Screaming, crying, flailing — the signs of a tantrum are often hard to miss. Tantrums can be challenging to deal with, but they’re a normal part of your toddler’s behavior. Doctors even have a formal
Tantrums typically begin around age 18 months and reach their peak during the “terrible twos.” This is the period in child development when young children start to assert their independence from their parents.
It’s also a time when your child hasn’t learned to manage strong emotions and can’t yet communicate their feelings clearly. This combination is a perfect storm for tantrums.
Feeling tired, hungry, or sick can make tantrums worse or more frequent. In most cases, tantrums will happen less often over time. They usually become much less frequent by age 4.
While every child is different, there are strategies you can try that may help to calm your child when they’re having a tantrum or make tantrums less frequent.
Your child may display one or more of the following behaviors during a tantrum:
It may help to remember that tantrums are a common part of young children’s development, and your child’s tantrums are probably not cause for concern.
While there’s no one-size-fits-all solution, the following strategies may help you manage your child’s temper tantrums.
Do your best to remain composed. If possible, don’t let your child’s tantrum interrupt what you’re doing, and try not to get upset. This lets your child know that tantrums aren’t an effective means of getting your attention or getting what they want.
Wait for a quiet time after the tantrum has subsided to discuss your child’s behavior.
Ignore the tantrum
If possible, pretend that nothing’s happening, and don’t respond to your child’s demands.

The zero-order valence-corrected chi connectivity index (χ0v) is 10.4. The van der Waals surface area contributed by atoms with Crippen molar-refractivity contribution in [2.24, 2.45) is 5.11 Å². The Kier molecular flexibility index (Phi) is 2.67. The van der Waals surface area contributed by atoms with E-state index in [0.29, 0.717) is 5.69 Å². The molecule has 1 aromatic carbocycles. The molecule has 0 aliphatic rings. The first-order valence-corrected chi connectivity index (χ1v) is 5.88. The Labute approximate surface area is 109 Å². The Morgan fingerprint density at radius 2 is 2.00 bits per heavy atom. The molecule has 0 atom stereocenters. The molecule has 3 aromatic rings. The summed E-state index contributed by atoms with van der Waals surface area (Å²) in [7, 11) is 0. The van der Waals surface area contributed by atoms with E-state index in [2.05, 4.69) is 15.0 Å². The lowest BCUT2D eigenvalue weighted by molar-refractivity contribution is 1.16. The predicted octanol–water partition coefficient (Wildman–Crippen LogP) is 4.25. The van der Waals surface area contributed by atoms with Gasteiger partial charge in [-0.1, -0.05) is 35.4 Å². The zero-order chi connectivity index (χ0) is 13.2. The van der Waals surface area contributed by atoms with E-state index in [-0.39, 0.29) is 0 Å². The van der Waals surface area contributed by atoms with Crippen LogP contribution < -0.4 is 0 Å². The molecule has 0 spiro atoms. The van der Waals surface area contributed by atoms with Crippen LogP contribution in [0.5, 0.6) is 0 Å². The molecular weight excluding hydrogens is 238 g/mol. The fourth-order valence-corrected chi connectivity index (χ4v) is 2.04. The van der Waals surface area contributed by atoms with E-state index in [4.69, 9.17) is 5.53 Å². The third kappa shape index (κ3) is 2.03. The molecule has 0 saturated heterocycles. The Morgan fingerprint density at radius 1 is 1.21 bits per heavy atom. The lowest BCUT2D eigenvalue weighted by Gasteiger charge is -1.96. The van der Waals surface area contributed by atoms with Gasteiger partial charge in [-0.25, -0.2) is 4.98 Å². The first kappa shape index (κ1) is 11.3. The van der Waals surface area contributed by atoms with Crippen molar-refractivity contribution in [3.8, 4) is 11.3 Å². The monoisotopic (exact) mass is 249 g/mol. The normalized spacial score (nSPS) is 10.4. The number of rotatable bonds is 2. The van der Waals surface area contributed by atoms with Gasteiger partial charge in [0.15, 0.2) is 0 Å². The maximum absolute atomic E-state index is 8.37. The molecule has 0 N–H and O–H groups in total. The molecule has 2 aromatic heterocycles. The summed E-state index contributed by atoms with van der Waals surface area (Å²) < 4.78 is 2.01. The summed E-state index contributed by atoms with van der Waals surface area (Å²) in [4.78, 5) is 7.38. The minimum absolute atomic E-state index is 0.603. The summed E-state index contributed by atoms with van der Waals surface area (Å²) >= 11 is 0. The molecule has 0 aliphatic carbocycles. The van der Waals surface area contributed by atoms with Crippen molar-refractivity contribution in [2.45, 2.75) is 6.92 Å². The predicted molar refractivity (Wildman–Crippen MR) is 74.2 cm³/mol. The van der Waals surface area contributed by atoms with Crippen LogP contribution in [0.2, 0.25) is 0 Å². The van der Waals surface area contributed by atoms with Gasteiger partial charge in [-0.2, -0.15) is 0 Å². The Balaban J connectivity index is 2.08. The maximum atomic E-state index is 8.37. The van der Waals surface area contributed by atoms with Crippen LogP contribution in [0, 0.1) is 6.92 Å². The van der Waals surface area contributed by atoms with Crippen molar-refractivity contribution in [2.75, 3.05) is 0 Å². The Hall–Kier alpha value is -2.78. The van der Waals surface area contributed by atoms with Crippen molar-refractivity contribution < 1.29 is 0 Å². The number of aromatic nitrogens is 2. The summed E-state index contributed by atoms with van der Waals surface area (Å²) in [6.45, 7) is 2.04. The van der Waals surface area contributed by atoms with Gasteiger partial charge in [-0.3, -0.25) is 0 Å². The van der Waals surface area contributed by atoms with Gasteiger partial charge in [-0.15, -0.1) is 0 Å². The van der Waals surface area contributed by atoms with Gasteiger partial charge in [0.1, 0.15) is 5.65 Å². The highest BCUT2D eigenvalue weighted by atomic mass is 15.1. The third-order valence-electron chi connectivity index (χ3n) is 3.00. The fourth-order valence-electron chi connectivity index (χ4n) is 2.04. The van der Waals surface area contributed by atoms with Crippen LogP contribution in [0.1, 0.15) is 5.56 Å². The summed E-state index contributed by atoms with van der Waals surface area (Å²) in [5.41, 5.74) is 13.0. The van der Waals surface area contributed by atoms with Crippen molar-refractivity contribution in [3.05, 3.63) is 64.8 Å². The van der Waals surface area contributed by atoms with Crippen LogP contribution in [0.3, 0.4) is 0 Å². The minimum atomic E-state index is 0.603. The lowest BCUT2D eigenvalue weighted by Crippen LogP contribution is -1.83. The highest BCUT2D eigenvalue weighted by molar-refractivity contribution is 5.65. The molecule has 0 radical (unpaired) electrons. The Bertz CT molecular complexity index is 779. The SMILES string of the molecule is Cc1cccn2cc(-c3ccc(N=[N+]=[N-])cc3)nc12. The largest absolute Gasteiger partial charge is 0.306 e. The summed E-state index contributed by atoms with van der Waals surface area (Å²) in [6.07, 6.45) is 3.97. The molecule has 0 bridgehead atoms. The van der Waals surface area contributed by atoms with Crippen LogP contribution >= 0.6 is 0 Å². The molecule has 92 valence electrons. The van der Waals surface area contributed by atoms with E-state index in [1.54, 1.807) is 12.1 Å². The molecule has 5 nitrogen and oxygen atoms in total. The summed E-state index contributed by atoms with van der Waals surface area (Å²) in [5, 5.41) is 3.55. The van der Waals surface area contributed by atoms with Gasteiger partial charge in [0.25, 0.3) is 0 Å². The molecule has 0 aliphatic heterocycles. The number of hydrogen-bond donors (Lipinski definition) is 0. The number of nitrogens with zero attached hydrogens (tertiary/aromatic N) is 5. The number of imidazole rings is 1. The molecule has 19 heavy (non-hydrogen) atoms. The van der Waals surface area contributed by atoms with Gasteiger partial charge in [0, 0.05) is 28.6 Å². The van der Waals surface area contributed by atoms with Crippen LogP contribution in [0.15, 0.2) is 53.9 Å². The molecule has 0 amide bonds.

However, some behaviors shouldn’t be ignored, such as kicking or hitting others, throwing objects that could cause damage or injury, or screaming for extended periods of time.
In these situations, remove your child from the environment, and take away any objects that could be dangerous. Calmly tell your child that their behavior is unacceptable.
Remove your child from the situation
If you’re at home and your child is unable to calm down, try a time out. Take them to a quiet area that’s free of any safety hazards. Here are some tips for time outs:
- The recommended length of a time-out is 1 minute for each year of a child’s age, up to a maximum of 5 minutes. So, a typical time-out for a 2-year-old is 2 minutes.
- The goal is for your child to calm down and remain in the time out space until the time-out is finished.
- You can try setting a timer to keep track of the time. The beep will signal to your child that the time-out has ended.
- If tantrum behaviors continue after the time out, start the time-out again.
- With older children, you can try letting them decide how long to stay in time-out. Ask your child to come back from time-out when they feel ready.
If you’re out in public, it’s best to ignore the tantrum unless your child is in danger of hurting themselves or someone else. In that case, the best response is to stop what you’re doing and leave with your child.
Sometimes, it works to offer your child another activity or object, such as a book or toy. You can also direct their attention toward something interesting that’s happening around you. This might be enough of a change to distract them from whatever was causing the tantrum.
Acknowledge your child’s frustration
Letting your child know that you understand their emotions can sometimes help them calm down. Even if you don’t agree with your child’s feelings, you can confirm that you hear their frustration.
Try to clearly name the emotion your child is expressing. This can help your child learn to identify emotions over time.
Comfort your child
Sometimes your child may simply need comforting. This doesn’t mean giving in to demands. You can try holding your child and talking with them calmly until they settle.